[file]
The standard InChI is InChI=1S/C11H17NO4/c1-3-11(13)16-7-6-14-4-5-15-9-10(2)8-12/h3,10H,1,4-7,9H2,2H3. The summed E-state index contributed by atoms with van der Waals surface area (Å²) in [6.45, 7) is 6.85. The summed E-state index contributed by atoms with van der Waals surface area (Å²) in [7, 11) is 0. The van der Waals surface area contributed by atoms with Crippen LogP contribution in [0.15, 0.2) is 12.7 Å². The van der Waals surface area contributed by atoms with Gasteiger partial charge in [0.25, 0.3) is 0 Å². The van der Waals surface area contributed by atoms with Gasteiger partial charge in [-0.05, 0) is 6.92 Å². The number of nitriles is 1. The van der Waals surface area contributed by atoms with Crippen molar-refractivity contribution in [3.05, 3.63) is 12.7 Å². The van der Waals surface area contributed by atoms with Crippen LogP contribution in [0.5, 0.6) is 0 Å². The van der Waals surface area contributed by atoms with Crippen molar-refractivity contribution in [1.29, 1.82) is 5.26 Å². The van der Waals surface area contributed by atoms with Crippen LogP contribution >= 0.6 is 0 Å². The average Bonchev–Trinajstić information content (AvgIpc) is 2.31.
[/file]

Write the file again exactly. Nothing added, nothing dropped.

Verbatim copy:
The standard InChI is InChI=1S/C11H17NO4/c1-3-11(13)16-7-6-14-4-5-15-9-10(2)8-12/h3,10H,1,4-7,9H2,2H3. The summed E-state index contributed by atoms with van der Waals surface area (Å²) in [6.45, 7) is 6.85. The summed E-state index contributed by atoms with van der Waals surface area (Å²) in [7, 11) is 0. The van der Waals surface area contributed by atoms with Crippen LogP contribution in [0.15, 0.2) is 12.7 Å². The van der Waals surface area contributed by atoms with Gasteiger partial charge in [0.25, 0.3) is 0 Å². The van der Waals surface area contributed by atoms with Gasteiger partial charge in [-0.05, 0) is 6.92 Å². The number of nitriles is 1. The van der Waals surface area contributed by atoms with Crippen molar-refractivity contribution in [3.05, 3.63) is 12.7 Å². The van der Waals surface area contributed by atoms with Crippen LogP contribution in [0.5, 0.6) is 0 Å². The van der Waals surface area contributed by atoms with Crippen molar-refractivity contribution in [1.29, 1.82) is 5.26 Å². The van der Waals surface area contributed by atoms with Crippen LogP contribution >= 0.6 is 0 Å². The average Bonchev–Trinajstić information content (AvgIpc) is 2.31.